MBDA’s Sea Ceptor system will protect the Royal Navy’s new Type 31 frigates under a contract awarded by the Ministry of Defence.
MBDA claims that the missile has a “wide target set”, including the capability to engage small naval vessels, which would give the missile a limited surface-to-surface role.
The Anti-Air-Warfare Officer of the Type 23 Frigate HMS Westminster said after test firings
“Westminster managed to explore the real potential of the system during her training and to say it is a real game changer is an understatement. Unlike its predecessor, the system is capable of defending ships other than Westminster herself. Whether it’s engaging multiple air threats or fast incoming attack craft, Sea Ceptor represents a massive capability upgrade for the Type 23 frigate.”
“The system will allow the Type 31 to protect simultaneously both itself and vessels near it from attack from current and future threats, including high-speed manoeuvring missiles, attack aircraft and fast inshore attack craft.”
Eric Beranger, CEO of MBDA, said in a news release from the firm:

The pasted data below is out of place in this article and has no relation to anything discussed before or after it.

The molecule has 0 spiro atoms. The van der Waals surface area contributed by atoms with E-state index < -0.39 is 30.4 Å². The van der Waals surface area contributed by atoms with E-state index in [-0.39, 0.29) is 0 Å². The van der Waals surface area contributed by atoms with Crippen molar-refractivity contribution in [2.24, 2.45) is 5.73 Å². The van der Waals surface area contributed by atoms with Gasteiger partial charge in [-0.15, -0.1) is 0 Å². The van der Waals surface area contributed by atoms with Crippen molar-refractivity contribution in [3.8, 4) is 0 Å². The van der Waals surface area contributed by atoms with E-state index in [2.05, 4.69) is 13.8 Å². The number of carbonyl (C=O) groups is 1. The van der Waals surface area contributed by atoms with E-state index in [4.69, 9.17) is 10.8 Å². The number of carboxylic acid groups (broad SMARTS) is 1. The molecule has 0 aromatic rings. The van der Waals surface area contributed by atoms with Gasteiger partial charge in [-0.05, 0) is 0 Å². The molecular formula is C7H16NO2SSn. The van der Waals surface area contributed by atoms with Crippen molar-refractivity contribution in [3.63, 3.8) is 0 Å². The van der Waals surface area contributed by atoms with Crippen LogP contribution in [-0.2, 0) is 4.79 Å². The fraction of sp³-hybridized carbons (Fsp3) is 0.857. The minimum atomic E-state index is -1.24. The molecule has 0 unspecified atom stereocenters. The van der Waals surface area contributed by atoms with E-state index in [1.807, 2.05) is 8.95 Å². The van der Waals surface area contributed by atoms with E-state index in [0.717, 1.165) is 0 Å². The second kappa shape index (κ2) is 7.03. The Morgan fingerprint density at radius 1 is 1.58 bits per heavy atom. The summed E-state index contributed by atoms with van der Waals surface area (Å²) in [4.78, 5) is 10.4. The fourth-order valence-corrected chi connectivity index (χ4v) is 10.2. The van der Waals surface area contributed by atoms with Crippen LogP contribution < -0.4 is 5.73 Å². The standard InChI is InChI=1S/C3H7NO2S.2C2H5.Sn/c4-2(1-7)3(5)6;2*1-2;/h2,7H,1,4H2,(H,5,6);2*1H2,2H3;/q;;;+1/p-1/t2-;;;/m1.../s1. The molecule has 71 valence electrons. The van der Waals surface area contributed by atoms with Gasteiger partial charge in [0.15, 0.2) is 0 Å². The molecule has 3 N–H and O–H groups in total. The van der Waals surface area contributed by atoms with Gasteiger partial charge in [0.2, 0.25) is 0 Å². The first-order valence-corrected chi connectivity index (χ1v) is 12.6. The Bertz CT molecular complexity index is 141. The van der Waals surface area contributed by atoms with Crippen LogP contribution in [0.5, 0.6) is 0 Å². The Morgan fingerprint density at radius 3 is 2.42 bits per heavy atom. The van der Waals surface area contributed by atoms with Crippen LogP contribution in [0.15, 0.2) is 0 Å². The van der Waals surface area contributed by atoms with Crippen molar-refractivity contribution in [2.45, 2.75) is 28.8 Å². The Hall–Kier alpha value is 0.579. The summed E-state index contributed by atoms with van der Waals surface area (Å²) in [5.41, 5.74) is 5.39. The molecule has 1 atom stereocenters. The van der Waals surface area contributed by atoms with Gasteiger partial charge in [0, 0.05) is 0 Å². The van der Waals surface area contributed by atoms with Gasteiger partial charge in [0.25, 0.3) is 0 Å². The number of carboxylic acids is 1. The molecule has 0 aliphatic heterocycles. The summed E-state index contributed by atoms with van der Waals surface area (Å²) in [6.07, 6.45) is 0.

“We are very pleased to mark this latest success for the CAMM family. Sea Ceptor was designed to change the game in naval air defence and, with Type 31 the latest in a growing list of ship classes that Sea Ceptor has been chosen to protect, it is rapidly delivering on this promise.”
The new contract includes integration of Sea Ceptor with the Type 31’s systems, along with delivery and installation of ship hardware for the Type 31 programme.
The Ministry of Defence maintains a common stockpile of CAMM missiles for both the Royal Navy and British Army. On land, CAMM is known as Land Ceptor by the British Army and the whole land-based air defence system is known as Sky Sabre.